Need help understanding metaclassing

I’ve been reading lots of Ruby tutorials trying to figure out
metaclassing - the one that got me closest was Why?s poignant guide to
Ruby, but I’m still struggling over some of the Ruby-specific syntax.

I attached a class I’ve been writing that needs to be highly extensible,
and it’s loaded with comments I wrote to try to understand each part of
it. If any part of the comments are wrong, it would be nice to have my
misconceptions cleared up. I’ve only been using Ruby for a day and, wow.

Here’s the part I’m having the hardest time figuring out, and Why?s
guide kind of skipped over it:

  metaclass.instance_eval do
    define_method( a ) do |val|
      @attribs ||= {}
      @attribs[a] = val
    end
  end

So, I understand that the block inside the instance_eval will be
executed in the instance of the object(meaning when I create a new
object, right?)

However, I don’t understand the next part. define_method is a method
call to the method that is defined further down, right? But what is the
" do |val|" after the method call, and what is the point of the two
lines after that?

If anyone could explain this to me, I would be greatly indebted.

Hi –

On Fri, 26 Oct 2007, Chris C. wrote:

guide kind of skipped over it:
object, right?)

However, I don’t understand the next part. define_method is a method
call to the method that is defined further down, right? But what is the
" do |val|" after the method call, and what is the point of the two
lines after that?

If anyone could explain this to me, I would be greatly indebted.

The do/end sequence is a code block. Have a look at some of the
tutorials – they’ll definitely talk about code blocks. When you pass
a code block to define_method, the code block serves as the method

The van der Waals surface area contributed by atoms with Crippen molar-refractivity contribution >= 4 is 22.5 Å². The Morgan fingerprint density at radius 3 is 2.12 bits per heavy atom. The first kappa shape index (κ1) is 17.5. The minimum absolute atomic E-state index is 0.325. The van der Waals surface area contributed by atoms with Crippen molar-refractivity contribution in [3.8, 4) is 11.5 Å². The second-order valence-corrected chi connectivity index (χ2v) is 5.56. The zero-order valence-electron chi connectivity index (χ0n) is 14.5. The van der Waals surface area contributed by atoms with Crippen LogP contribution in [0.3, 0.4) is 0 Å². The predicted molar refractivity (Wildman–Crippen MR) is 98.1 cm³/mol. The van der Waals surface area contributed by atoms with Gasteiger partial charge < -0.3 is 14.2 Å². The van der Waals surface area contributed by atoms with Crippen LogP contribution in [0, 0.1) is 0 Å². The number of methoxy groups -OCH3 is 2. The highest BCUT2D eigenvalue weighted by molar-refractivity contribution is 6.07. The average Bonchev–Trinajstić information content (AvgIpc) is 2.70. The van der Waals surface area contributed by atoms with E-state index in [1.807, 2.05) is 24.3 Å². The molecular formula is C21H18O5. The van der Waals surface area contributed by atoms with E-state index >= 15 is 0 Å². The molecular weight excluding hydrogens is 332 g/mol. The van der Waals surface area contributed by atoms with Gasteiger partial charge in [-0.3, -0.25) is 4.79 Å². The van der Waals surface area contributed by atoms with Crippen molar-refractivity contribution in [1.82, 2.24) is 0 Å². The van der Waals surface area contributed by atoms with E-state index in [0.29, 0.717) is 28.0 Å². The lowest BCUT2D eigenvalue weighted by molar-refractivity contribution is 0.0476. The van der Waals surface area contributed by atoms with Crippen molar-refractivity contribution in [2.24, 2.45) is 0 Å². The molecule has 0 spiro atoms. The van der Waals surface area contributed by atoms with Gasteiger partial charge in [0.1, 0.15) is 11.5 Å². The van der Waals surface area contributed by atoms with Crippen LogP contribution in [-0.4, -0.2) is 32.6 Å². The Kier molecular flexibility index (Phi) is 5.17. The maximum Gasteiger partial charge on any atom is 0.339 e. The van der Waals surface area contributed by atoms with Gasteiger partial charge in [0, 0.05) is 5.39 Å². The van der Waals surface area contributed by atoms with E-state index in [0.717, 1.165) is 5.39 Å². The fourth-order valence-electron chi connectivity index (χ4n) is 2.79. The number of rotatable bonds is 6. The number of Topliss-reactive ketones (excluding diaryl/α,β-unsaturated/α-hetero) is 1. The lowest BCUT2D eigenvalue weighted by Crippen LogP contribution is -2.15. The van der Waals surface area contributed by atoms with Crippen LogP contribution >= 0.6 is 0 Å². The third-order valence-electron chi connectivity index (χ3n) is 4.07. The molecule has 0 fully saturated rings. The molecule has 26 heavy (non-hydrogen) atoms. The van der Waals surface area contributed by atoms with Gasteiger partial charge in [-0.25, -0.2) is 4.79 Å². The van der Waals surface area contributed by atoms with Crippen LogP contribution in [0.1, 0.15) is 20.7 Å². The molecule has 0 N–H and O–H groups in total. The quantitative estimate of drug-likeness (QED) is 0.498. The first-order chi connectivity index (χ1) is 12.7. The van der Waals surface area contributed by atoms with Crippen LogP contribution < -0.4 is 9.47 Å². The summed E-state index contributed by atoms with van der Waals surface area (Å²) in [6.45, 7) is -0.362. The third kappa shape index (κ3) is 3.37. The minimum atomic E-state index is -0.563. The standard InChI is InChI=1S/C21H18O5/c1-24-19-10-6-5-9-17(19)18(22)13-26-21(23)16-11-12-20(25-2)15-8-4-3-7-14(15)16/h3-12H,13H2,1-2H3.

body for the method you’re defining.

The lines after that assign an empty hash to @aattribs (except if
@attribs is already set, the assignment is skipped; that’s what ||=
does), and sets the value of @attribs[a] to val. val is the block
parameter, and will therefore also be a method parameter for the new
method.

David

On 10/25/07, Chris C. [email protected] wrote:

guide kind of skipped over it:
object, right?)
Wrong!

the block argument to instance_eval is evaluated right away, in the
context of metaclass.

The context is missing but I’m assuming that this is inside a class
definition, and metaclass has been defined as a method to return the
singleton class. So lets say we had:

class Foo
metaclass #=> the singleton class of Foo.
metaclass.instance_eval do
# Inside this block self is bound to the singleton class of
foo
define_method(:bar) {“bar”}
end
end

This has the same effect as
class Foo
def self.bar
“bar”
end
end

I.e. it defines a class method of Foo.

Now I’d usually use class_eval, or module_eval which do the same thing
but only work if the receiver is a class/module.

However, I don’t understand the next part. define_method is a method
call to the method that is defined further down, right? But what is the
" do |val|" after the method call, and what is the point of the two
lines after that?

David A. Black has already answered this.


Rick DeNatale

My blog on Ruby
http://talklikeaduck.denhaven2.com/

Hi –

On Fri, 26 Oct 2007, Robert D. wrote:

Notwithstanding the answers you got already and they are very worthy
indeed I would like to add my grain of salt.
I like to see metaprogramming a little bit as program generation

A.module_eval {

s/{/do/ :slight_smile:

define_method :b do |n| 42*n end
end

is just the same as the following of course
class A
def b n
42*n
end
end

It’s very key, though, that define_method takes a block, since that
gives the method body access to local variables.

David

On 10/25/07, Chris C. [email protected] wrote:

guide kind of skipped over it:
object, right?)


Posted via http://www.ruby-forum.com/.

Notwithstanding the answers you got already and they are very worthy
indeed I would like to add my grain of salt.
I like to see metaprogramming a little bit as program generation

A.module_eval {
define_method :b do |n| 42*n end
end

is just the same as the following of course
class A
def b n
42*n
end
end
I therefore imagine that define_method does write code, the following
is of course
only a metaphor

class Module
def define_method name, &blk
eval “def #{name}( #{blk.params} )
#{blk.body}
end”
end
end

HTH
Robert

Rick Denatale wrote:

class Foo
metaclass #=> the singleton class of Foo.
metaclass.instance_eval do
# Inside this block self is bound to the singleton class of
foo
define_method(:bar) {“bar”}
end
end

This has the same effect as
class Foo
def self.bar
“bar”
end
end

I.e. it defines a class method of Foo.

Now I’d usually use class_eval, or module_eval which do the same thing
but only work if the receiver is a class/module.